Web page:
Dr. Pauline Boss coined the term “ambiguous loss” in the 1970’s, referring to the different grief patterns of the wives of Vietnam soldiers who had gone missing in the war. Unlike the wives of soldiers who had died, these women were unable to find closure or know when to carry on with their lives, assuming that their spouse would not return home. Biological families who have relinquished children for adoption and adoptees similarly experience ambiguous loss towards our missing family members. My first family is likely alive somewhere in China, and I wonder what they are doing now, if they still think of me, and when, if ever, our paths will cross again. In 2015, I tried to begin a search for my first family. When I went to the police station where I was taken as a toddler, there was virtually no information. I was devastated by this immediate dead end and incensed at the Chinese government for creating the system in a way that mandated secrecy. I don’t know when I’ll search again, but I know I will. Deciding to begin the search again is like resurfacing a partially healed wound and not knowing if the information discovered will be able to remedy it or if it worsen the cut. Even if I am able to locate my first family, there will still be loss – a loss of over 20 years of potential relationship, of language and culture, of things I might not even know currently are lost. No matter the outcome, there is no closure. There is only figuring out a way to make sense of being from two families, two cultures, and countless unknowns.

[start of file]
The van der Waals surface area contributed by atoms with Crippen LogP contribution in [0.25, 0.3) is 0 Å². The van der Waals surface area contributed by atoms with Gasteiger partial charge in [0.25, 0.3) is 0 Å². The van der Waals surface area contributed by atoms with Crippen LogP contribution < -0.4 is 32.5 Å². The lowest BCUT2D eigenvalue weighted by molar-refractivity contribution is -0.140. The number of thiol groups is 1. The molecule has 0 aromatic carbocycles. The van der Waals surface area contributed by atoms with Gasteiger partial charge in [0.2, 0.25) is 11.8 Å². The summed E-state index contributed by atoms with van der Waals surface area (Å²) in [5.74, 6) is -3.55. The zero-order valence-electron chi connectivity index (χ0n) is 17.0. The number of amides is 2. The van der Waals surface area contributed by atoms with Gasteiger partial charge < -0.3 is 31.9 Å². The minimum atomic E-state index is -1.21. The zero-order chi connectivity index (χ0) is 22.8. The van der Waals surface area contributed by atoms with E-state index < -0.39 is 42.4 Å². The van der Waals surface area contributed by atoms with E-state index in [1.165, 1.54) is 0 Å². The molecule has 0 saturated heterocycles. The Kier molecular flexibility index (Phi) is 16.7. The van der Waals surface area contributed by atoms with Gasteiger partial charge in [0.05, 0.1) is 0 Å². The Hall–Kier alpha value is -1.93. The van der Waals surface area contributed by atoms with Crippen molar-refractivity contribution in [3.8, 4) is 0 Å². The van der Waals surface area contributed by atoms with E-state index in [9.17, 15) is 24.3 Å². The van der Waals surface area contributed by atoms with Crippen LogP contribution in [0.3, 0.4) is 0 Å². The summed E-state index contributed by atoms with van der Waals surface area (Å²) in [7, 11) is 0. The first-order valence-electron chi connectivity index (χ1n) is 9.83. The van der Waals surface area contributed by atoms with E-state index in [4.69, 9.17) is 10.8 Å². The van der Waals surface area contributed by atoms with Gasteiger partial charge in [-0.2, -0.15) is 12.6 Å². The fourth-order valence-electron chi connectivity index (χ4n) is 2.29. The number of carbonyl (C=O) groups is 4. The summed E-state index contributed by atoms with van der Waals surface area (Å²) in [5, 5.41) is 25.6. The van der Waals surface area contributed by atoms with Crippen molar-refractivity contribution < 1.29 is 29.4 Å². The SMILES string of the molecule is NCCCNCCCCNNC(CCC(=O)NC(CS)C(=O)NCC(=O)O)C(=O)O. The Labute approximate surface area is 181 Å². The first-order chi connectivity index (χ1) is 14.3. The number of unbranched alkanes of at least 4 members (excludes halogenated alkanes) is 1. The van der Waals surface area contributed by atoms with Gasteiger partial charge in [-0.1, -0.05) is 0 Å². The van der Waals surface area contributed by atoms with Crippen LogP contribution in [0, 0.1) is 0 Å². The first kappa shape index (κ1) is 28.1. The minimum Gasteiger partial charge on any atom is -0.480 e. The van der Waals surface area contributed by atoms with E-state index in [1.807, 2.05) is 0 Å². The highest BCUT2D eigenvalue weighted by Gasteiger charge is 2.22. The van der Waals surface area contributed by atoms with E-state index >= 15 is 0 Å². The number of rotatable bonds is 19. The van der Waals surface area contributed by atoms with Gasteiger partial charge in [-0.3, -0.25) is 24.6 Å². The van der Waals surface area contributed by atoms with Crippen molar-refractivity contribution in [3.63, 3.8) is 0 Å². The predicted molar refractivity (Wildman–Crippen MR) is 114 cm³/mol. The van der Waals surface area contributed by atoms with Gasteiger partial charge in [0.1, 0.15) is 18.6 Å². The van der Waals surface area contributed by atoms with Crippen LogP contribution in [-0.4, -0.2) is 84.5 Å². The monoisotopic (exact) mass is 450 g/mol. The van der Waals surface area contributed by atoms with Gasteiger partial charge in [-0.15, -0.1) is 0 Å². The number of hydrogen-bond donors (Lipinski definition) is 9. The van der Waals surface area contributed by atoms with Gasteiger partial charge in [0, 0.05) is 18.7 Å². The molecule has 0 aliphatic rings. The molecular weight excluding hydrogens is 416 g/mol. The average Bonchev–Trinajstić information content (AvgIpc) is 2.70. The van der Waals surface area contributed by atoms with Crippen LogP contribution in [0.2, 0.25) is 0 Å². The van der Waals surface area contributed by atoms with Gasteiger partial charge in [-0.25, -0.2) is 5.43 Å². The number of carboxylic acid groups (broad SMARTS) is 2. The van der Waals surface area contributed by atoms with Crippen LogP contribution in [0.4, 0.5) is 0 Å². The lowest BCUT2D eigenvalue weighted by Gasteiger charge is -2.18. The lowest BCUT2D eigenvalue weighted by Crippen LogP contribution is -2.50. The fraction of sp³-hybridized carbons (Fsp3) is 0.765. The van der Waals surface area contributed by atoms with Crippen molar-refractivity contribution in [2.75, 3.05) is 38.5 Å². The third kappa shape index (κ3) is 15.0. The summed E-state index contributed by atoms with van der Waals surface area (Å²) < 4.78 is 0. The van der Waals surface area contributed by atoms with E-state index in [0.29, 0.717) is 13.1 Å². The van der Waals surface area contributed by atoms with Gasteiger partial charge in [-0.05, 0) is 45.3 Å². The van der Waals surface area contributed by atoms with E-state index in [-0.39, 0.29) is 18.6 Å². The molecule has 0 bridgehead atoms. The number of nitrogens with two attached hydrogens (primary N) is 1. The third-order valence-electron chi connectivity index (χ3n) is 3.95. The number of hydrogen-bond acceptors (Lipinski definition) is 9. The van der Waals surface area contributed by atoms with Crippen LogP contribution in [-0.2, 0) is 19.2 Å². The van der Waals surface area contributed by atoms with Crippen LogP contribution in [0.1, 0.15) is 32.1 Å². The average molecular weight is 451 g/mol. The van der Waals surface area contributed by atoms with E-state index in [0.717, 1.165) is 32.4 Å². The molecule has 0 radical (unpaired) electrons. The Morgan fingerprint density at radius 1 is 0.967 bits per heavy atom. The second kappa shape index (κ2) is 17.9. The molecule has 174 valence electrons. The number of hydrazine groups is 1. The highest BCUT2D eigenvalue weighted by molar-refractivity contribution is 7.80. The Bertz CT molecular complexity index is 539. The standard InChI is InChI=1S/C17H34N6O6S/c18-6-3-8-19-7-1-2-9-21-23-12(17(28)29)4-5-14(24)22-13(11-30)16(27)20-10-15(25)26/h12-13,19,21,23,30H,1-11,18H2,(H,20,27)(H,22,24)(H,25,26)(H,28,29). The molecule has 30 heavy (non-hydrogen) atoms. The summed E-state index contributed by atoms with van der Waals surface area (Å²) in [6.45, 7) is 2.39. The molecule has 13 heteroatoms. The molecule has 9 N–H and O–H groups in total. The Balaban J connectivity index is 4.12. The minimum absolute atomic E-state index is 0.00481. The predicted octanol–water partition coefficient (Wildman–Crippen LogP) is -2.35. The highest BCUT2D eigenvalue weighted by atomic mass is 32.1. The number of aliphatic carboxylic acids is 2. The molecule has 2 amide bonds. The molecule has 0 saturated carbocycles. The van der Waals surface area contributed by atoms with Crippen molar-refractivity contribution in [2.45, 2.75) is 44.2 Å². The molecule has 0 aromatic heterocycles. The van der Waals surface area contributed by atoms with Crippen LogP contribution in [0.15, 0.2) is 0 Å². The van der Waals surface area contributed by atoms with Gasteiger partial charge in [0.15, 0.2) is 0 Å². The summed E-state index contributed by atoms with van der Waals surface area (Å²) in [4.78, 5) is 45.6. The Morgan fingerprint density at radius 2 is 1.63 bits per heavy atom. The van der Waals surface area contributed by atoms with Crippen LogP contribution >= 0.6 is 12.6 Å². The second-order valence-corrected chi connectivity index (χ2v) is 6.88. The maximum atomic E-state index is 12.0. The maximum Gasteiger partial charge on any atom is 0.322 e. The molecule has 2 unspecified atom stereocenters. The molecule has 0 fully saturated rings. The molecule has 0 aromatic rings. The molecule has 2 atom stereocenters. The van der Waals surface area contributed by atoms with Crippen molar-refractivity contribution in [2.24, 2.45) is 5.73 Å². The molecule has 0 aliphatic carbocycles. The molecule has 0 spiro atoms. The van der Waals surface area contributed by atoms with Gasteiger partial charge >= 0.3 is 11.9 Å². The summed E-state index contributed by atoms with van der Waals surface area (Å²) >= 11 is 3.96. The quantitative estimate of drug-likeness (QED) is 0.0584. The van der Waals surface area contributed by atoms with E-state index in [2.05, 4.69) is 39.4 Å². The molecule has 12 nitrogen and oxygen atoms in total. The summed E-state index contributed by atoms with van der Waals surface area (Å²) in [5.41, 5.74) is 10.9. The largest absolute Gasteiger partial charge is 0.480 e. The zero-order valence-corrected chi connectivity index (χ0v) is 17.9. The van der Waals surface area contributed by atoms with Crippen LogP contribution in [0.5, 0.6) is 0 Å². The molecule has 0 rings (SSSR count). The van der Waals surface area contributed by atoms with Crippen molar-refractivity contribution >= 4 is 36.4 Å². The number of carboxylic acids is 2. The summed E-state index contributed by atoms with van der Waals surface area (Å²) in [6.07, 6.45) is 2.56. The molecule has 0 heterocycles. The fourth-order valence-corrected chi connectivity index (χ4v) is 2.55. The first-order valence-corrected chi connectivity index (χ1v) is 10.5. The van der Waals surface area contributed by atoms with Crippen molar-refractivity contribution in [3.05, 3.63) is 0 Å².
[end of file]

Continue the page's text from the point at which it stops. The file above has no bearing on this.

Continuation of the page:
MWM: Any advice for people like you who are navigating their identity
RTB: My advice to young transracial adoptees is to find other transracial adoptees. If there aren’t any other adoptees in close proximity, there are a lot of online groups (China’s Children International, Adopteen, Also Known As etc.) for adoptees and blogs, including my own, Red Thread Broken, that serve as places of dialogue, community, and thought sharing. I consider adoptee status to be a third culture – one of its own. Adoption identification numbers, referral photos, and original passports are our cultural symbols. Despite mother-tongue, we collectively speak the language of early childhood loss and confusion. The economic and political systems of oppression that have, in many cases, influenced our own adoptions are now ours to change if there is to be a cultural shift. Finding other transracial adoptees, with whom I share this third culture – neither Chinese nor American – has been one of the most profound elements of my healing and identity creation. So much of the adoptee experience is feeling isolated from the dominant culture, isolated from our birth culture, sometimes even isolated within a family culture, and having a space with other transracial adoptees is a community we can finally claim as ours.